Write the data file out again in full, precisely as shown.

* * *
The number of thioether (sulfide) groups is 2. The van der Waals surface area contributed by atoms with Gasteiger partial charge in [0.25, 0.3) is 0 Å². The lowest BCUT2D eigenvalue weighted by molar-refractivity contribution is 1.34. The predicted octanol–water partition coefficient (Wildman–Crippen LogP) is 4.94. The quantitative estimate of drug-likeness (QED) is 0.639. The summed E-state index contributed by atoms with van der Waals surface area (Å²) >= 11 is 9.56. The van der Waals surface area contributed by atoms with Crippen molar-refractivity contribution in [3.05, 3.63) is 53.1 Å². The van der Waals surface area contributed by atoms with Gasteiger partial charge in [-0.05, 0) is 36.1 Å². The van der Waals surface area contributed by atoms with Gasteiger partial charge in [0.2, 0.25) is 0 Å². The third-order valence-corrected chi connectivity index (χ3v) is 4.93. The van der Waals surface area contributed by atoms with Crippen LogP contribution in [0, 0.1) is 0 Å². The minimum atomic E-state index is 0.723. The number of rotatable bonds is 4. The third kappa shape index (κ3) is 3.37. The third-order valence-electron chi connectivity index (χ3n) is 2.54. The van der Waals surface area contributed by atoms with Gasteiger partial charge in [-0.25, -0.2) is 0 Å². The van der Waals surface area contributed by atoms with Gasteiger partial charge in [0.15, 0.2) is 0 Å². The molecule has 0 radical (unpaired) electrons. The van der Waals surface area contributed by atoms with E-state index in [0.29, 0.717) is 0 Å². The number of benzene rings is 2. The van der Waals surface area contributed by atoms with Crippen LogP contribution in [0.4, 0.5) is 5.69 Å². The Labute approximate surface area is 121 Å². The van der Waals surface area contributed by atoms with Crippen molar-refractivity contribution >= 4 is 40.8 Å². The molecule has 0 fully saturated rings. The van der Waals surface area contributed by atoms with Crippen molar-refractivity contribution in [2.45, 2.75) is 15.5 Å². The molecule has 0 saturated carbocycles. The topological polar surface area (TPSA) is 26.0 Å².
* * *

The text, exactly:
The number of thioether (sulfide) groups is 2. The van der Waals surface area contributed by atoms with Gasteiger partial charge in [0.25, 0.3) is 0 Å². The lowest BCUT2D eigenvalue weighted by molar-refractivity contribution is 1.34. The predicted octanol–water partition coefficient (Wildman–Crippen LogP) is 4.94. The quantitative estimate of drug-likeness (QED) is 0.639. The summed E-state index contributed by atoms with van der Waals surface area (Å²) >= 11 is 9.56. The van der Waals surface area contributed by atoms with Crippen molar-refractivity contribution in [3.05, 3.63) is 53.1 Å². The van der Waals surface area contributed by atoms with Gasteiger partial charge in [-0.05, 0) is 36.1 Å². The van der Waals surface area contributed by atoms with Gasteiger partial charge in [0.2, 0.25) is 0 Å². The third-order valence-corrected chi connectivity index (χ3v) is 4.93. The van der Waals surface area contributed by atoms with Crippen LogP contribution in [0, 0.1) is 0 Å². The minimum atomic E-state index is 0.723. The number of rotatable bonds is 4. The third kappa shape index (κ3) is 3.37. The third-order valence-electron chi connectivity index (χ3n) is 2.54. The van der Waals surface area contributed by atoms with Gasteiger partial charge in [-0.25, -0.2) is 0 Å². The van der Waals surface area contributed by atoms with Gasteiger partial charge in [0.15, 0.2) is 0 Å². The molecule has 0 radical (unpaired) electrons. The van der Waals surface area contributed by atoms with E-state index in [0.29, 0.717) is 0 Å². The number of benzene rings is 2. The van der Waals surface area contributed by atoms with Crippen LogP contribution in [0.4, 0.5) is 5.69 Å². The Labute approximate surface area is 121 Å². The van der Waals surface area contributed by atoms with Crippen molar-refractivity contribution >= 4 is 40.8 Å². The molecule has 0 fully saturated rings. The van der Waals surface area contributed by atoms with Crippen molar-refractivity contribution in [2.45, 2.75) is 15.5 Å². The molecule has 0 saturated carbocycles. The topological polar surface area (TPSA) is 26.0 Å².